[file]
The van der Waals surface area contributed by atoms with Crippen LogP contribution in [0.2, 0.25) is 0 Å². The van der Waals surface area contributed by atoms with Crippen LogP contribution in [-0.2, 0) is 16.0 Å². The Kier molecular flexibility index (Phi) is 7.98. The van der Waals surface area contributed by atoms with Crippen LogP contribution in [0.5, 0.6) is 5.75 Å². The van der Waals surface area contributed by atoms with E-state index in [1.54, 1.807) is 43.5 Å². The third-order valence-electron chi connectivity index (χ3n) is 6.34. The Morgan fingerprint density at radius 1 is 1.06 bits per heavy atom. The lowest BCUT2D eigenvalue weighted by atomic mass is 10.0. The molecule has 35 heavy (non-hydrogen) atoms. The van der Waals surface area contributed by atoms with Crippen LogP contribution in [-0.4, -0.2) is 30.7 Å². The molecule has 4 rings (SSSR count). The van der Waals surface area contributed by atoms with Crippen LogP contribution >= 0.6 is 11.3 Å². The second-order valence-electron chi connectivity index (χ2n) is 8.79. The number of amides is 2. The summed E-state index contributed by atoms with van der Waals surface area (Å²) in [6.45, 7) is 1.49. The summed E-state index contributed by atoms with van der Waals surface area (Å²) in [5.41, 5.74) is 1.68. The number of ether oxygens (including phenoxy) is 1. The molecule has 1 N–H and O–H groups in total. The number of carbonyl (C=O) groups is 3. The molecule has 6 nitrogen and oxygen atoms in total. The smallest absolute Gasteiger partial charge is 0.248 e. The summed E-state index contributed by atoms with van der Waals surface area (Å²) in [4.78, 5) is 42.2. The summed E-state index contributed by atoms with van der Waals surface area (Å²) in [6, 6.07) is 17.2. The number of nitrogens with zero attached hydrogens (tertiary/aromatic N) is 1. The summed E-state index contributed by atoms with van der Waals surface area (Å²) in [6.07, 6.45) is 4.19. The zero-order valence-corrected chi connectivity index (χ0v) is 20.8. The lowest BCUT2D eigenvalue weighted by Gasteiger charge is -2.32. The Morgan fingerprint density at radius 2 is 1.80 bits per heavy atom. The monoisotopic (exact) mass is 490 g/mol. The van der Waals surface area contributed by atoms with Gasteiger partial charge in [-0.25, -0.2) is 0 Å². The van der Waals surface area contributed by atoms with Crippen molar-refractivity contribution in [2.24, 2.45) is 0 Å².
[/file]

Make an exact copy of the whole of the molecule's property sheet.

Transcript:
The van der Waals surface area contributed by atoms with Crippen LogP contribution in [0.2, 0.25) is 0 Å². The van der Waals surface area contributed by atoms with Crippen LogP contribution in [-0.2, 0) is 16.0 Å². The Kier molecular flexibility index (Phi) is 7.98. The van der Waals surface area contributed by atoms with Crippen LogP contribution in [0.5, 0.6) is 5.75 Å². The van der Waals surface area contributed by atoms with E-state index in [1.54, 1.807) is 43.5 Å². The third-order valence-electron chi connectivity index (χ3n) is 6.34. The Morgan fingerprint density at radius 1 is 1.06 bits per heavy atom. The lowest BCUT2D eigenvalue weighted by atomic mass is 10.0. The molecule has 35 heavy (non-hydrogen) atoms. The van der Waals surface area contributed by atoms with Crippen LogP contribution in [-0.4, -0.2) is 30.7 Å². The molecule has 4 rings (SSSR count). The van der Waals surface area contributed by atoms with Crippen LogP contribution >= 0.6 is 11.3 Å². The second-order valence-electron chi connectivity index (χ2n) is 8.79. The number of amides is 2. The summed E-state index contributed by atoms with van der Waals surface area (Å²) in [6.45, 7) is 1.49. The summed E-state index contributed by atoms with van der Waals surface area (Å²) in [5.41, 5.74) is 1.68. The number of ether oxygens (including phenoxy) is 1. The molecule has 1 N–H and O–H groups in total. The number of carbonyl (C=O) groups is 3. The molecule has 6 nitrogen and oxygen atoms in total. The smallest absolute Gasteiger partial charge is 0.248 e. The summed E-state index contributed by atoms with van der Waals surface area (Å²) in [4.78, 5) is 42.2. The summed E-state index contributed by atoms with van der Waals surface area (Å²) in [6, 6.07) is 17.2. The number of nitrogens with zero attached hydrogens (tertiary/aromatic N) is 1. The summed E-state index contributed by atoms with van der Waals surface area (Å²) in [6.07, 6.45) is 4.19. The zero-order valence-corrected chi connectivity index (χ0v) is 20.8. The lowest BCUT2D eigenvalue weighted by Gasteiger charge is -2.32. The Morgan fingerprint density at radius 2 is 1.80 bits per heavy atom. The monoisotopic (exact) mass is 490 g/mol. The van der Waals surface area contributed by atoms with Gasteiger partial charge in [-0.25, -0.2) is 0 Å². The van der Waals surface area contributed by atoms with Crippen molar-refractivity contribution in [2.24, 2.45) is 0 Å².